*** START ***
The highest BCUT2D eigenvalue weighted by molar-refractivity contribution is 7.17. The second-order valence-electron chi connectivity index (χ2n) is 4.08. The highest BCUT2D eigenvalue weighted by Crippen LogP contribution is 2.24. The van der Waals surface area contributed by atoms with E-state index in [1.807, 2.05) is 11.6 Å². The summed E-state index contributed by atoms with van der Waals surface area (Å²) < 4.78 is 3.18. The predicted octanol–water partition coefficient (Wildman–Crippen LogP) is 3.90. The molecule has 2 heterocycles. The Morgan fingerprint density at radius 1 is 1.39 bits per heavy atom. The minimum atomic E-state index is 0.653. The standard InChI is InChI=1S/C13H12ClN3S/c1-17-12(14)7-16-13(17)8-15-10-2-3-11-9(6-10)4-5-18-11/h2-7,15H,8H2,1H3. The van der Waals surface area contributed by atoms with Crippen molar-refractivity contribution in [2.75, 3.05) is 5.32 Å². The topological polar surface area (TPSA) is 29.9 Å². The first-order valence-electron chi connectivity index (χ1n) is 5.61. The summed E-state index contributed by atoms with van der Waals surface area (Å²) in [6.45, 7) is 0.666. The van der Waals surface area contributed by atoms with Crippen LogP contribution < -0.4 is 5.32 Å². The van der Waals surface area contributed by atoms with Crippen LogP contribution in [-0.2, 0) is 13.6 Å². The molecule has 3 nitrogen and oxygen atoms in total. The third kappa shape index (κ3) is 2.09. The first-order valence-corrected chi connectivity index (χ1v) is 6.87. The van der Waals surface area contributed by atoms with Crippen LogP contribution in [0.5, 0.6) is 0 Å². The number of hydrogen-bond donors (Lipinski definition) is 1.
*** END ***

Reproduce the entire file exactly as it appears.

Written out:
The highest BCUT2D eigenvalue weighted by molar-refractivity contribution is 7.17. The second-order valence-electron chi connectivity index (χ2n) is 4.08. The highest BCUT2D eigenvalue weighted by Crippen LogP contribution is 2.24. The van der Waals surface area contributed by atoms with E-state index in [1.807, 2.05) is 11.6 Å². The summed E-state index contributed by atoms with van der Waals surface area (Å²) < 4.78 is 3.18. The predicted octanol–water partition coefficient (Wildman–Crippen LogP) is 3.90. The molecule has 2 heterocycles. The Morgan fingerprint density at radius 1 is 1.39 bits per heavy atom. The minimum atomic E-state index is 0.653. The standard InChI is InChI=1S/C13H12ClN3S/c1-17-12(14)7-16-13(17)8-15-10-2-3-11-9(6-10)4-5-18-11/h2-7,15H,8H2,1H3. The van der Waals surface area contributed by atoms with Crippen molar-refractivity contribution in [2.75, 3.05) is 5.32 Å². The topological polar surface area (TPSA) is 29.9 Å². The first-order valence-electron chi connectivity index (χ1n) is 5.61. The summed E-state index contributed by atoms with van der Waals surface area (Å²) in [6.45, 7) is 0.666. The van der Waals surface area contributed by atoms with Crippen LogP contribution < -0.4 is 5.32 Å². The van der Waals surface area contributed by atoms with Crippen LogP contribution in [-0.2, 0) is 13.6 Å². The molecule has 3 nitrogen and oxygen atoms in total. The third kappa shape index (κ3) is 2.09. The first-order valence-corrected chi connectivity index (χ1v) is 6.87. The van der Waals surface area contributed by atoms with Crippen LogP contribution in [0.5, 0.6) is 0 Å². The number of hydrogen-bond donors (Lipinski definition) is 1.